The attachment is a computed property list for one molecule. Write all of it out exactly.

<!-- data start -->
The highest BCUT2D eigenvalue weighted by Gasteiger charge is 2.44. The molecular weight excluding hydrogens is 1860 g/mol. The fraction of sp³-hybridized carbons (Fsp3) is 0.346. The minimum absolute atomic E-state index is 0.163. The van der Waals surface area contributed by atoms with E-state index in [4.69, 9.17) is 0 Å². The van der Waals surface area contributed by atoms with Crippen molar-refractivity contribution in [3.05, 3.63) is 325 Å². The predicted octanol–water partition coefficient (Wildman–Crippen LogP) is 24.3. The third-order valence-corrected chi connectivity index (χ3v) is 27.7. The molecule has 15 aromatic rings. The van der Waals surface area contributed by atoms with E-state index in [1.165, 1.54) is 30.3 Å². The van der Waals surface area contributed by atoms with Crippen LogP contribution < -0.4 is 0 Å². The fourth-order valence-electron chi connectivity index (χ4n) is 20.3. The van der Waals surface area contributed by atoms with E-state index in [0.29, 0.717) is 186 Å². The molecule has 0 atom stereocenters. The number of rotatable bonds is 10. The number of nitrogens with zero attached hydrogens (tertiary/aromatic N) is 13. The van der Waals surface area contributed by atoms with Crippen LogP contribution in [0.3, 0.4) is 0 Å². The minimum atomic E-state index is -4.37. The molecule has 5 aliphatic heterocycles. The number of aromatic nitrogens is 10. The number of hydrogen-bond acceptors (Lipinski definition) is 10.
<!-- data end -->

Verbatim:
The highest BCUT2D eigenvalue weighted by Gasteiger charge is 2.44. The molecular weight excluding hydrogens is 1860 g/mol. The fraction of sp³-hybridized carbons (Fsp3) is 0.346. The minimum absolute atomic E-state index is 0.163. The van der Waals surface area contributed by atoms with E-state index in [4.69, 9.17) is 0 Å². The van der Waals surface area contributed by atoms with Crippen molar-refractivity contribution in [3.05, 3.63) is 325 Å². The predicted octanol–water partition coefficient (Wildman–Crippen LogP) is 24.3. The third-order valence-corrected chi connectivity index (χ3v) is 27.7. The molecule has 15 aromatic rings. The van der Waals surface area contributed by atoms with E-state index in [1.165, 1.54) is 30.3 Å². The van der Waals surface area contributed by atoms with Crippen LogP contribution < -0.4 is 0 Å². The fourth-order valence-electron chi connectivity index (χ4n) is 20.3. The van der Waals surface area contributed by atoms with E-state index in [0.29, 0.717) is 186 Å². The molecule has 0 atom stereocenters. The number of rotatable bonds is 10. The number of nitrogens with zero attached hydrogens (tertiary/aromatic N) is 13. The van der Waals surface area contributed by atoms with Crippen LogP contribution in [0.3, 0.4) is 0 Å². The minimum atomic E-state index is -4.37. The molecule has 5 aliphatic heterocycles. The number of aromatic nitrogens is 10. The number of hydrogen-bond acceptors (Lipinski definition) is 10.